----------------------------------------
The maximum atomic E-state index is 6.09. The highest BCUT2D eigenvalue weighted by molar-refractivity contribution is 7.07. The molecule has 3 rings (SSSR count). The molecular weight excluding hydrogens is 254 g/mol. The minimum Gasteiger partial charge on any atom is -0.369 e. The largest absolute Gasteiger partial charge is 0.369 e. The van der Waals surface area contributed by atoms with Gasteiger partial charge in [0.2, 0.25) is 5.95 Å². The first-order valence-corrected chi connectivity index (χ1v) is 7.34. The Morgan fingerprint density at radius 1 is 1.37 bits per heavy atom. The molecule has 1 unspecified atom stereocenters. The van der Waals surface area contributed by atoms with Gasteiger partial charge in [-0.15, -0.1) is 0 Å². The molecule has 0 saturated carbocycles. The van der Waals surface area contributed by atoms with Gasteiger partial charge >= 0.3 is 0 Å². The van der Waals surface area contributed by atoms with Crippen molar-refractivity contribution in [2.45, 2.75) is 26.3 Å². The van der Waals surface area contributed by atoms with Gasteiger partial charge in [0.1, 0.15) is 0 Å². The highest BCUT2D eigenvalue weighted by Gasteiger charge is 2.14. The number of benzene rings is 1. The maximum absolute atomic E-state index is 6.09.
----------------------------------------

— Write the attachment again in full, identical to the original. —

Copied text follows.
The maximum atomic E-state index is 6.09. The highest BCUT2D eigenvalue weighted by molar-refractivity contribution is 7.07. The molecule has 3 rings (SSSR count). The molecular weight excluding hydrogens is 254 g/mol. The minimum Gasteiger partial charge on any atom is -0.369 e. The largest absolute Gasteiger partial charge is 0.369 e. The van der Waals surface area contributed by atoms with Gasteiger partial charge in [0.2, 0.25) is 5.95 Å². The first-order valence-corrected chi connectivity index (χ1v) is 7.34. The Morgan fingerprint density at radius 1 is 1.37 bits per heavy atom. The molecule has 1 unspecified atom stereocenters. The van der Waals surface area contributed by atoms with Gasteiger partial charge in [-0.15, -0.1) is 0 Å². The molecule has 0 saturated carbocycles. The van der Waals surface area contributed by atoms with Gasteiger partial charge >= 0.3 is 0 Å². The van der Waals surface area contributed by atoms with Crippen molar-refractivity contribution in [2.45, 2.75) is 26.3 Å². The van der Waals surface area contributed by atoms with Gasteiger partial charge in [0.1, 0.15) is 0 Å². The highest BCUT2D eigenvalue weighted by Gasteiger charge is 2.14. The number of benzene rings is 1. The maximum absolute atomic E-state index is 6.09.